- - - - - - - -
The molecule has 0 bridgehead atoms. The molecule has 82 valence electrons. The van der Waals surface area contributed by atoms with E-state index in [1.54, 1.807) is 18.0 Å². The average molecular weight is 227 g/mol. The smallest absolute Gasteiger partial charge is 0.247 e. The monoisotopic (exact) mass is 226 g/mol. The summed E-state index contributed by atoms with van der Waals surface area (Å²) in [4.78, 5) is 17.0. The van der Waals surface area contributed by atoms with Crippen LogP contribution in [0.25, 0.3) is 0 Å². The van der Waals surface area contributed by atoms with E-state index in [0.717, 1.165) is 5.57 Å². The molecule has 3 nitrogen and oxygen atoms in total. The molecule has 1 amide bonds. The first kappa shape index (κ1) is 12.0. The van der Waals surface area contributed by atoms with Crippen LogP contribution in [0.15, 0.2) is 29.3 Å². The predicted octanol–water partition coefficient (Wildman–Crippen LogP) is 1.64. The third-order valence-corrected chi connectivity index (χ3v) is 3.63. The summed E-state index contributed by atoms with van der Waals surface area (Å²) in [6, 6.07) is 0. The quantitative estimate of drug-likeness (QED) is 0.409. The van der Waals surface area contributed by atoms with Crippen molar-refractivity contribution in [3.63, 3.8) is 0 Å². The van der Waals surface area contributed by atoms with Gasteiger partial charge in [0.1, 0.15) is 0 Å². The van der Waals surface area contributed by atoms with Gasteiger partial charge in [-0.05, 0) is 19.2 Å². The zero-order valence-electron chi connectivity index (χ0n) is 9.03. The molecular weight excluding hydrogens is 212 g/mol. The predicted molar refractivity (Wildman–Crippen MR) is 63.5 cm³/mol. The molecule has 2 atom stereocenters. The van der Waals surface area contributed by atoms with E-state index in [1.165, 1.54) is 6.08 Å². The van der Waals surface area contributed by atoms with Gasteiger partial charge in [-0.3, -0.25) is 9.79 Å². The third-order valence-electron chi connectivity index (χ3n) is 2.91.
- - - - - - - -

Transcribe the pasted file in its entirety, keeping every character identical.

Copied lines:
The molecule has 0 bridgehead atoms. The molecule has 82 valence electrons. The van der Waals surface area contributed by atoms with E-state index in [1.54, 1.807) is 18.0 Å². The average molecular weight is 227 g/mol. The smallest absolute Gasteiger partial charge is 0.247 e. The monoisotopic (exact) mass is 226 g/mol. The summed E-state index contributed by atoms with van der Waals surface area (Å²) in [4.78, 5) is 17.0. The van der Waals surface area contributed by atoms with Crippen LogP contribution in [0.25, 0.3) is 0 Å². The van der Waals surface area contributed by atoms with E-state index in [0.717, 1.165) is 5.57 Å². The molecule has 3 nitrogen and oxygen atoms in total. The molecule has 1 amide bonds. The first kappa shape index (κ1) is 12.0. The van der Waals surface area contributed by atoms with Crippen LogP contribution in [0.15, 0.2) is 29.3 Å². The predicted octanol–water partition coefficient (Wildman–Crippen LogP) is 1.64. The third-order valence-corrected chi connectivity index (χ3v) is 3.63. The summed E-state index contributed by atoms with van der Waals surface area (Å²) in [6, 6.07) is 0. The quantitative estimate of drug-likeness (QED) is 0.409. The van der Waals surface area contributed by atoms with Crippen molar-refractivity contribution in [3.63, 3.8) is 0 Å². The van der Waals surface area contributed by atoms with Gasteiger partial charge in [0.1, 0.15) is 0 Å². The van der Waals surface area contributed by atoms with Gasteiger partial charge in [-0.05, 0) is 19.2 Å². The zero-order valence-electron chi connectivity index (χ0n) is 9.03. The molecular weight excluding hydrogens is 212 g/mol. The predicted molar refractivity (Wildman–Crippen MR) is 63.5 cm³/mol. The molecule has 2 atom stereocenters. The van der Waals surface area contributed by atoms with E-state index in [1.165, 1.54) is 6.08 Å². The van der Waals surface area contributed by atoms with Gasteiger partial charge in [-0.3, -0.25) is 9.79 Å². The third-order valence-electron chi connectivity index (χ3n) is 2.91.